One thing I miss about having a full-time corporate job is the benefits — sick time, vacation time, health insurance, a retirement plan, etc. It was nice having someone else take care of those pesky but necessary details of life.
As a freelancer, I have to provide all of those benefits for myself, or simply do without. When I started freelancing full time in 2004, I fell into the latter category — skipping benefits altogether — and it wasn’t a comfortable place to be. I was happy just to be able to pay my bills. Insurance, retirement planning and time off were luxuries I couldn’t afford.
Fortunately, as I got into the groove of freelancing and cash flow increased, I was able to obtain those benefits, and I recommend that all freelancers do the same. Ideally, when starting out, it is good to have a financial cushion, a second income (e.g., part-time job, unemployment) or a significant other to help fill any income and benefits gaps. If, however, you’re solo like I was, you can still build benefits into your compensation. Treat yourself like an employee to cover yourself financially in the short and long term. Here’s how:
When you calculate your hourly rate, or decide your minimum pay rate for publication, factor in costs like vacation time and sick time. You can find a good formula for setting your rates in Chapter 6, “Name Your Price,” in Michelle Goodman’s “My So-Called Freelance Life.”
Bonus tip — Journalists procrastinate (gasp), and sick time is a good reason not to. Let’s say you have two weeks to file a feature story for a local news outlet. Instead of starting the research right away, you wait until the beginning of the second week — day 8 — and you come down with the flu, missing three days of work. You’re going to be hard pressed to pull that story together in a couple of days. Sure, you can do it, but it won’t be your best work. It is better to start early, just in case you need the extra time due to illness or injury.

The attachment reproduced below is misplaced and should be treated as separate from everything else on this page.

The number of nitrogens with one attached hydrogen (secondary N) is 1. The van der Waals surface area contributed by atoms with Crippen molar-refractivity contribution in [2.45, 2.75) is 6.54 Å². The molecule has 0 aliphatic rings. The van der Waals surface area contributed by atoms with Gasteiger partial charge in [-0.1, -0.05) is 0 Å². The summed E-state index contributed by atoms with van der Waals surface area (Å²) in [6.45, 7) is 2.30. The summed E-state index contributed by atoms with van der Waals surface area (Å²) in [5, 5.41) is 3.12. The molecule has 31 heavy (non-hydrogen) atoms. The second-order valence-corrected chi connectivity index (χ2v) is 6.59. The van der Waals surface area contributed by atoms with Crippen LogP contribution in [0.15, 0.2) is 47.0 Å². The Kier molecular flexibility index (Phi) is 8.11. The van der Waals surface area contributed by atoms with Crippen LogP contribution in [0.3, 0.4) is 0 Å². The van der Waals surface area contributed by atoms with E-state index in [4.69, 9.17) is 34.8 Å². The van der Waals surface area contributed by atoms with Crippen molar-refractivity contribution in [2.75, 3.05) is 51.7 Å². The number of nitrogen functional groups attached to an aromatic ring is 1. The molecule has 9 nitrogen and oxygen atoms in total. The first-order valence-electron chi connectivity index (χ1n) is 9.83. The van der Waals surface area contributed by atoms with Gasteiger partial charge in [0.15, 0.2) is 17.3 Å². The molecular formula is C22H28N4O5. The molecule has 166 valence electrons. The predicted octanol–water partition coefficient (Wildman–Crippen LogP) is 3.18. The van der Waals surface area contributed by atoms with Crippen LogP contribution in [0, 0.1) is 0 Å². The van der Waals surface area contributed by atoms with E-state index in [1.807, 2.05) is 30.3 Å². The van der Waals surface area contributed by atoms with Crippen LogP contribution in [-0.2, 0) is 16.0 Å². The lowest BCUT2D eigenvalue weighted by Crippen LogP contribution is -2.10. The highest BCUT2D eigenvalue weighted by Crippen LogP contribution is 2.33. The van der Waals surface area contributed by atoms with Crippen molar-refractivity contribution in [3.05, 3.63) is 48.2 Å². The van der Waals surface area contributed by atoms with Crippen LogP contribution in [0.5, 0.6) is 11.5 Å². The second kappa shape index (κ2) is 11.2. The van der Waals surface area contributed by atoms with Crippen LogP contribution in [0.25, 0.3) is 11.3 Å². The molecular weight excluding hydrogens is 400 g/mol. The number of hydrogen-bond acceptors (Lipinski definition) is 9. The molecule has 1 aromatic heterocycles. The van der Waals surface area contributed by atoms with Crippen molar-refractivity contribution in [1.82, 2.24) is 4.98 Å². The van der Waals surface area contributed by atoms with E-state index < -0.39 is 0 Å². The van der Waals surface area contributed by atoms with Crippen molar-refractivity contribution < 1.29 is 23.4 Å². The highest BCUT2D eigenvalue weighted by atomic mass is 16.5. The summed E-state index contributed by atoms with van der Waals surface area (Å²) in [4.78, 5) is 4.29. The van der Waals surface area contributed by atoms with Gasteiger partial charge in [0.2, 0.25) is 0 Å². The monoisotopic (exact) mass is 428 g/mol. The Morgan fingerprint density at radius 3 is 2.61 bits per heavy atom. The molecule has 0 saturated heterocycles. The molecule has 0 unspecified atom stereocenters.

There are a handful of retirement planning options available to freelancers, including a solo 401(k), SIMPLE 401(k) and traditional and Roth IRAs. You can Google “retirement plans for freelancers” to get more information. But to decide which one is right for you, contact a financial adviser to discuss your options. Most advisers will provide an initial consultation at no charge, and you can find a good adviser by asking your freelance friends for referrals.
INSURANCE (LIFE, HEALTH, ETC.):
Life and health insurance are regulated by states, so the options for freelancers vary based on where you live. A good starting point is to do a quote comparison on a site like eSurance.com or to contact a local insurance agent that represents several carriers. If you want more direction or simply don’t want to deal with the details, SPJ has a new option for members: SPJ Solutions, a partnership between SPJ and WestPoint Financial. Through this service, SPJ members can get individual insurance advice and quotes from experienced advisers on a variety of products including life insurance, health insurance, disability coverage and long-term care.
Some freelancers feel the need to protect themselves with a liability insurance policy, also called errors and omissions coverage. This type of coverage can be difficult to find and often requires an agent to secure a quote. Through SPJ Solutions, however, members can get quotes from multiple carriers to decide which policy best meets their needs.
No matter where you are in your freelance career, you will need to provide your own “employee” benefits, but it doesn’t have to be daunting. There are many options for fulfilling your needs and protecting your financial future. You just have to know where to look.
For more advice on freelancing, visit SPJ’s Independent Journalist blog.
Tagged under: Freelancing